The current study revealed the notable finding that lower levels of EPA were significantly associated with ICH during the COVID-19 pandemic. EPA competitively suppresses the formation of prostaglandin E2 from arachidonic acid, instead producing the less-inflammatory prostaglandin E3, and promotes inflammatory convergence via the production of E-series resolvins, as metabolites of EPA. EPA thereby suppresses platelet aggregation, inhibition of monocyte/neutrophil migration, and improvement of endothelial injury [32]. Although fish consumption might be positively related to hemorrhagic stroke, as shown among Greenland Inuit in 1980 [33], a recent meta-analysis did not show any risk of ICH after EPA consumption [34]. Furthermore, large-scale clinical trials using a high content of EPA did not show ICH as an adverse event, but reduced cardiovascular diseases and stroke [35, 36]. Of the serum levels of omega-3 PUFAs such as EPA, DHA and the ratios of EPA/AA and DHA/AA have been related to the risk of cardiovascular diseases [16,17,18]. In ischemic stroke, lower ratios of EPA/AA and DHA/AA were associated with the development of ischemic stroke in younger patients (< 65 years) compared to controls (< 65 years) and older stroke patients (≥65 years) [19]. On the other hand, it was shown that the ratio of EPA/AA, but not DHA/AA, was associated with cardiovascular events and stroke [18]. So far, the difference between EPA and DHA as a surrogate marker for cardiovascular diseases is yet to be elucidated. Meanwhile, a previous study enrolling Japanese subjects showed that serum EPA levels decreased with age [37]. Although ICH patients during the COVID-19 pandemic were younger than ICH patients before the COVID-19 pandemic, multiple logistic regression analysis showed a significant association of serum EPA levels, but not age, with ICH during the COVID-19 pandemic. Collectively, our preliminary data suggest that low EPA levels may reflect an endogenous surrogate marker for ICH during the COVID-19 pandemic, but one can not exclude the possibility of age-related effect for serum EPA levels.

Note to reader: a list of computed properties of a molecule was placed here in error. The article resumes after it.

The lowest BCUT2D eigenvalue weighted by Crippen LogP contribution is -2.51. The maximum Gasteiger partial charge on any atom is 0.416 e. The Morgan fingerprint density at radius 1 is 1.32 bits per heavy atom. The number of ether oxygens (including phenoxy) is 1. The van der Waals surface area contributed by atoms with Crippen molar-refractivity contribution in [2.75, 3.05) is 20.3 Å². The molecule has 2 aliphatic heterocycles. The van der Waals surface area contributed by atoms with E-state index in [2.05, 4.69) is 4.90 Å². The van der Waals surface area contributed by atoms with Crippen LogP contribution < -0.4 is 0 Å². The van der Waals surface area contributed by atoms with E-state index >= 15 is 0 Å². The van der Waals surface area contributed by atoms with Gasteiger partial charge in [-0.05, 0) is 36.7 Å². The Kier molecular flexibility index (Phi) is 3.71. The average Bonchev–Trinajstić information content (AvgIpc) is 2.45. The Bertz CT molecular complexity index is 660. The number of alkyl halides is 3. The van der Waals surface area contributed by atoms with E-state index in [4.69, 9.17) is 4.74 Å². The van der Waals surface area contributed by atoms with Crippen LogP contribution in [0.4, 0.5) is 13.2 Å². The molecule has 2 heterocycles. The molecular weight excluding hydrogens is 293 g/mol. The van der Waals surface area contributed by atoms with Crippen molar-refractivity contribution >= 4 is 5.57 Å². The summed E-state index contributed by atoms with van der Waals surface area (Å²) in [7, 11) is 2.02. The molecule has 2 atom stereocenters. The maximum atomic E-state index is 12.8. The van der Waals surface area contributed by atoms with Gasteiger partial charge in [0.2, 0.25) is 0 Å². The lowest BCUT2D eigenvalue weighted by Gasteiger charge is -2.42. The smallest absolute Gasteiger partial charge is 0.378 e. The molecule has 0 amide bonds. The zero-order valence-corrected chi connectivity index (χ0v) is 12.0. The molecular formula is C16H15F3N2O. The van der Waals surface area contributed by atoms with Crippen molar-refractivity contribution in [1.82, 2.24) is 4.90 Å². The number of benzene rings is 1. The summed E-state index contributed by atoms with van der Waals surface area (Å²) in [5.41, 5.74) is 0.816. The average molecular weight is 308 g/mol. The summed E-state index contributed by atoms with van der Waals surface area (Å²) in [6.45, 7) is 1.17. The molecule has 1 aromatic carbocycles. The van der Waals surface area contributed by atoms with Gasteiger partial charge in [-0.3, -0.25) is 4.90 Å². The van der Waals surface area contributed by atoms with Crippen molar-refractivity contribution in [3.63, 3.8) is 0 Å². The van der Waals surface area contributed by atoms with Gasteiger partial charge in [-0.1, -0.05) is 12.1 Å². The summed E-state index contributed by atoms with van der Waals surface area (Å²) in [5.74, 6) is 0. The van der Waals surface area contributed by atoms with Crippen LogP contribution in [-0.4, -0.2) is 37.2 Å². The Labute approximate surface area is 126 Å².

Our data also indicated that dyslipidemia was negatively related to ICH during the COVID-19 pandemic. As for dyslipidemia as a risk factor for ICH, there is evidence that LDL-C < 80 mg/dl represents a risk for ICH in population-based studies [38]. However, ICH patients enrolled in the present study showed approximately 110 mg/dl. Due to the small sample size of ICH, further study is warranted.